Spend a little time in Washington, D.C., and you’d be hard pressed to see any evidence of the economic doldrums that have plagued the rest of the nation over the last several years. While the greater United States contends with slow growth and high unemployment, the nation’s capital is now the wealthiest metropolitan area in the nation.
That’s according to a recent analysis by 24/7 Wall Street. The typical household in the Washington metro area, which includes the District of Columbia along with suburbs of eastern Maryland and northern Virginia, brings home $86,680 each year—71 percent higher than the $50,502 per year national median. These days, even the technology barons of Silicon Valley take a backseat to our privileged government class.
This is not what a healthy society looks like. Compare the United States in the 21st century to the Roman Empire in its declining years, and the parallels are alarming. In Rome, those who lived in and around the capital city and moved among the emperor and the ruling class lived in high style. The further citizens and subjects lived from Rome, the harder it became.
That’s why the recent debate over sequestration, which delivers sharp cuts to federal spending, especially in the defense budget, seems like just what we needed. After all, if the Washington, D.C., metro area is getting rich off the rest of America while running up massive amounts of spending and debt, it’s time to rein them in, right?
Well, not exactly. There’s no question we need to put the brakes on the runaway spending train in the nation’s capital, and there’s no question the nation’s current $16.5 trillion debt load is unsustainable. But the planned cuts under sequestration, which began March 1, are the wrong way to go about bringing fiscal discipline to Washington.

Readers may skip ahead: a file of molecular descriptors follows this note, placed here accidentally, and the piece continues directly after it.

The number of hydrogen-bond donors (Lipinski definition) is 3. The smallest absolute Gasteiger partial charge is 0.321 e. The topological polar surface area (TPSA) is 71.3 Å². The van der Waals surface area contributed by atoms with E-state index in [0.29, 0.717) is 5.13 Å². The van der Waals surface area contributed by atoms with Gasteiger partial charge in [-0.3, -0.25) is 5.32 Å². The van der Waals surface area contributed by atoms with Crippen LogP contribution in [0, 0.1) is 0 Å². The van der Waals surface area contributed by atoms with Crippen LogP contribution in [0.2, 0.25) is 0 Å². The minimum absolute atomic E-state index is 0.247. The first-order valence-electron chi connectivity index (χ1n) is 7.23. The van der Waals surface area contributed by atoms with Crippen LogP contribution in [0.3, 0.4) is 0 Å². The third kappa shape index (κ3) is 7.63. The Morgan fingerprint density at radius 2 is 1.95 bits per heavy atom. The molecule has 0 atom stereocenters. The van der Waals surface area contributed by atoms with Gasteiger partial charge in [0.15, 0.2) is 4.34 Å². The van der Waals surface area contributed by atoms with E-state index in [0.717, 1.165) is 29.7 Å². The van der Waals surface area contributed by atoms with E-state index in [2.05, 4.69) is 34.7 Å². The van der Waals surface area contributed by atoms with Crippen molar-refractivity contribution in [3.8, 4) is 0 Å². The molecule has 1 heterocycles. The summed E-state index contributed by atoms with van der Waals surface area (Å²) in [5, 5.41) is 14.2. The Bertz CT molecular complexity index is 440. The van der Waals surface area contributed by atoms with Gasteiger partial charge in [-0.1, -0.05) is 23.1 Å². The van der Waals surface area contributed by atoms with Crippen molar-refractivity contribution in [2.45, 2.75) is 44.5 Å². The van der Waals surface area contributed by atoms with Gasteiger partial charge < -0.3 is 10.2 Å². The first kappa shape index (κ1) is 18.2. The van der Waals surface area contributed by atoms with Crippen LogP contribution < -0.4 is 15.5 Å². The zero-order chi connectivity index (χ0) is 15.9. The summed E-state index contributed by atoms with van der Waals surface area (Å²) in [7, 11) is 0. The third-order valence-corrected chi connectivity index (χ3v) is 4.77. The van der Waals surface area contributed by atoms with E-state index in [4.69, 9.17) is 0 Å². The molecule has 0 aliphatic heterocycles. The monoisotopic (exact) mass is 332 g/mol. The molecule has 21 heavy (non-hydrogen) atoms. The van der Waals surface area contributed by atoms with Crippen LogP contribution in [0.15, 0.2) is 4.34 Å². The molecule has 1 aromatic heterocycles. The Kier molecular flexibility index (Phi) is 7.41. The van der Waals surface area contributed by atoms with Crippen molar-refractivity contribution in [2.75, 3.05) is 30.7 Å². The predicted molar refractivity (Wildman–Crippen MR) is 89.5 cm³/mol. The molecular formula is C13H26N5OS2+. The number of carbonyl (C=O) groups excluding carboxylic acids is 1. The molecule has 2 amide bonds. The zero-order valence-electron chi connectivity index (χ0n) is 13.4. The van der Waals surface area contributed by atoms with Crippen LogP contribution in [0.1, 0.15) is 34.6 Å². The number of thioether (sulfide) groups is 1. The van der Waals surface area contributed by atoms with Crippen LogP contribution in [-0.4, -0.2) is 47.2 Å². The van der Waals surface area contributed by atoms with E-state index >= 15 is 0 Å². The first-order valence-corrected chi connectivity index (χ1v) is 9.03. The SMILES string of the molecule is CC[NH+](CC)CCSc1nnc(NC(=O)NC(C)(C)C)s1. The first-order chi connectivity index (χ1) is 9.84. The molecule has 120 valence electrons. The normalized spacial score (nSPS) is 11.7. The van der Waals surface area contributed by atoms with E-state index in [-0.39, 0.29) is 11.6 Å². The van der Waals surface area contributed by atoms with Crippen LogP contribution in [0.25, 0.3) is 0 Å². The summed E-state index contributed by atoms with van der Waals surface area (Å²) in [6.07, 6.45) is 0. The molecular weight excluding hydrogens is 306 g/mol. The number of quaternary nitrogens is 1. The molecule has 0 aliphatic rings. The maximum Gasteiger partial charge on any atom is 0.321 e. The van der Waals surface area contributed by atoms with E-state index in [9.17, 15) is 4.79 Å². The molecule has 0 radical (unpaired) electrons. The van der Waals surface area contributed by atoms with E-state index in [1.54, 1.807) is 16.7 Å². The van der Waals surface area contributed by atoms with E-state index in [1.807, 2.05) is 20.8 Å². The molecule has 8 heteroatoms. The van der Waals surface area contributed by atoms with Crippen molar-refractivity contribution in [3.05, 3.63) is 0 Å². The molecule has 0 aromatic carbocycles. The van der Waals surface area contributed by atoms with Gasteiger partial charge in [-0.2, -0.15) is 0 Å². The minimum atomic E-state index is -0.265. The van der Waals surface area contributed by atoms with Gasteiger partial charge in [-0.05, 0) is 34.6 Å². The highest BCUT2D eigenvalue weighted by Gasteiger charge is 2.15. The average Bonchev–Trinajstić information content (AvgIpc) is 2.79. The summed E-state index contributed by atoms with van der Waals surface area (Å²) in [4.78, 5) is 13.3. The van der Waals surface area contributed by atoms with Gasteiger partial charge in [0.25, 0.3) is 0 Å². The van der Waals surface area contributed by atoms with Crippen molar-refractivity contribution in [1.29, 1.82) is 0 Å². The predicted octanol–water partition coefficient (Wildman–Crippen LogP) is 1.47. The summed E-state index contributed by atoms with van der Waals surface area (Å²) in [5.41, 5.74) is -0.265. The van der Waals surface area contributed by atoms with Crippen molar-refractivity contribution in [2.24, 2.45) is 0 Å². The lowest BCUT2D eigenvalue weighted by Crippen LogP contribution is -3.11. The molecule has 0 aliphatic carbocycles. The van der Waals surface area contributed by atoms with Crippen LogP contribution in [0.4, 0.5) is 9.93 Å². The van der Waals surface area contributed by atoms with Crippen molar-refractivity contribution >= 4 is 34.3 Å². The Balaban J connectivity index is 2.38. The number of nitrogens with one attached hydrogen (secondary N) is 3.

The problem with the sequester, which reduces defense by some $500 billion over the next decade (along with other cuts in discretionary spending), is that it’s a “meat ax” approach to budget cutting. Rather than looking at our strategic threats and priorities and adjusting the budget accordingly, the sequester imposes steep cuts and demands that our military leaders adjust the budget based on the funding that’s left.
Sure, with combat operations completed in Iraq and winding down in Afghanistan, we should expect to see some reduction in defense spending. Yet to cut too deeply into the “muscle” of our national security investment will leave the United States and our allies around the world vulnerable to threats like Iran, North Korea or even China.
Worse yet, the cuts under sequestration, while reducing our investment in strategic defense priorities, would do little to reduce the deficit and nothing to reduce the debt. The only way to actually bring down spending and get a handle on our runaway debt is by reforming our entitlement programs, principally Social Security, Medicare and Medicaid.
Millions of Americans rely on these programs that are structurally unsound. Medicare will be out of money in 11 years on its current spending track, according to a report from the Medicare board of trustees; Social Security will be broke in 20 years, according to estimates from the Congressional Budget Office.
Yet when it comes to reform, these unsustainable programs have been labeled “untouchable” by the president and his congressional allies—even though reducing spending in entitlements is the only path back to fiscal sanity. Why? Because without reform today, Social Security and Medicare will be unable to meet the needs of future beneficiaries. Reforming entitlements isn’t just good fiscal sense—it’s also the only way to ensure these programs survive for future generations.
Sadly, however, instead of having this common sense discussion, Washington has elected to slash defense spending, reducing our force readiness and leaving our military weaker while the world grows more dangerous.
Our imperial governing class probably doesn’t want to hear this message. They want to keep feeding at the trough of federal spending, piling up debt and imperiling our nation’s future while the nation’s capital milks the cash cow that is the American taxpayer. Yet whether the sequestration goes into effect or not, we’ll still have a dangerous spending problem—and we’ll still be at risk for a serious budget reckoning in the near future.
Originally published in The Washington Times